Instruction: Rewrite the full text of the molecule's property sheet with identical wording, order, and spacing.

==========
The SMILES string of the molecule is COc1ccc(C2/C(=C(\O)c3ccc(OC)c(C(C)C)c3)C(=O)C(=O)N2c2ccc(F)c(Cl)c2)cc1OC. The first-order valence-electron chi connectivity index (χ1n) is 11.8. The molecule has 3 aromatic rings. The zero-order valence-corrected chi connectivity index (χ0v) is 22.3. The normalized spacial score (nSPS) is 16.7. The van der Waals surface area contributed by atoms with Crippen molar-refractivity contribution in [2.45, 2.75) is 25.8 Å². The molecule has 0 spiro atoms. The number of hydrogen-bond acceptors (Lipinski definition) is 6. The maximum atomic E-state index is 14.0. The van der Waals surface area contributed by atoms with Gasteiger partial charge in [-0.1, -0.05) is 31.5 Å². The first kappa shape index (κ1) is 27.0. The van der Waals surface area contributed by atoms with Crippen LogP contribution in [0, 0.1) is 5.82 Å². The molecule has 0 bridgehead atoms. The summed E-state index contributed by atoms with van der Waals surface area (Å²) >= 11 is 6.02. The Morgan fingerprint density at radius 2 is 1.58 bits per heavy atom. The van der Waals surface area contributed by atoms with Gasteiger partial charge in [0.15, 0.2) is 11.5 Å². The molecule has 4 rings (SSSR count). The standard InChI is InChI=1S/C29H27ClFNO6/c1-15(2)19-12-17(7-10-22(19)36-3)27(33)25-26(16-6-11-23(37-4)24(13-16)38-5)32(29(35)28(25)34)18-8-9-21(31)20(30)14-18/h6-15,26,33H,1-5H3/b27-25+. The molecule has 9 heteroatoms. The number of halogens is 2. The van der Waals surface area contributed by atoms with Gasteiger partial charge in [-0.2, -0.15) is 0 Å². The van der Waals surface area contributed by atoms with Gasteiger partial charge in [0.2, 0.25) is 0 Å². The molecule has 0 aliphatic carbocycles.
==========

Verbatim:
The SMILES string of the molecule is COc1ccc(C2/C(=C(\O)c3ccc(OC)c(C(C)C)c3)C(=O)C(=O)N2c2ccc(F)c(Cl)c2)cc1OC. The first-order valence-electron chi connectivity index (χ1n) is 11.8. The molecule has 3 aromatic rings. The zero-order valence-corrected chi connectivity index (χ0v) is 22.3. The normalized spacial score (nSPS) is 16.7. The van der Waals surface area contributed by atoms with Crippen molar-refractivity contribution in [2.45, 2.75) is 25.8 Å². The molecule has 0 spiro atoms. The number of hydrogen-bond acceptors (Lipinski definition) is 6. The maximum atomic E-state index is 14.0. The van der Waals surface area contributed by atoms with Gasteiger partial charge in [-0.1, -0.05) is 31.5 Å². The first kappa shape index (κ1) is 27.0. The van der Waals surface area contributed by atoms with Crippen LogP contribution in [0, 0.1) is 5.82 Å². The molecule has 0 bridgehead atoms. The summed E-state index contributed by atoms with van der Waals surface area (Å²) >= 11 is 6.02. The Morgan fingerprint density at radius 2 is 1.58 bits per heavy atom. The van der Waals surface area contributed by atoms with Gasteiger partial charge in [0.15, 0.2) is 11.5 Å². The molecule has 4 rings (SSSR count). The standard InChI is InChI=1S/C29H27ClFNO6/c1-15(2)19-12-17(7-10-22(19)36-3)27(33)25-26(16-6-11-23(37-4)24(13-16)38-5)32(29(35)28(25)34)18-8-9-21(31)20(30)14-18/h6-15,26,33H,1-5H3/b27-25+. The molecule has 9 heteroatoms. The number of halogens is 2. The van der Waals surface area contributed by atoms with Gasteiger partial charge in [-0.2, -0.15) is 0 Å². The van der Waals surface area contributed by atoms with Gasteiger partial charge in [0.2, 0.25) is 0 Å². The molecule has 0 aliphatic carbocycles.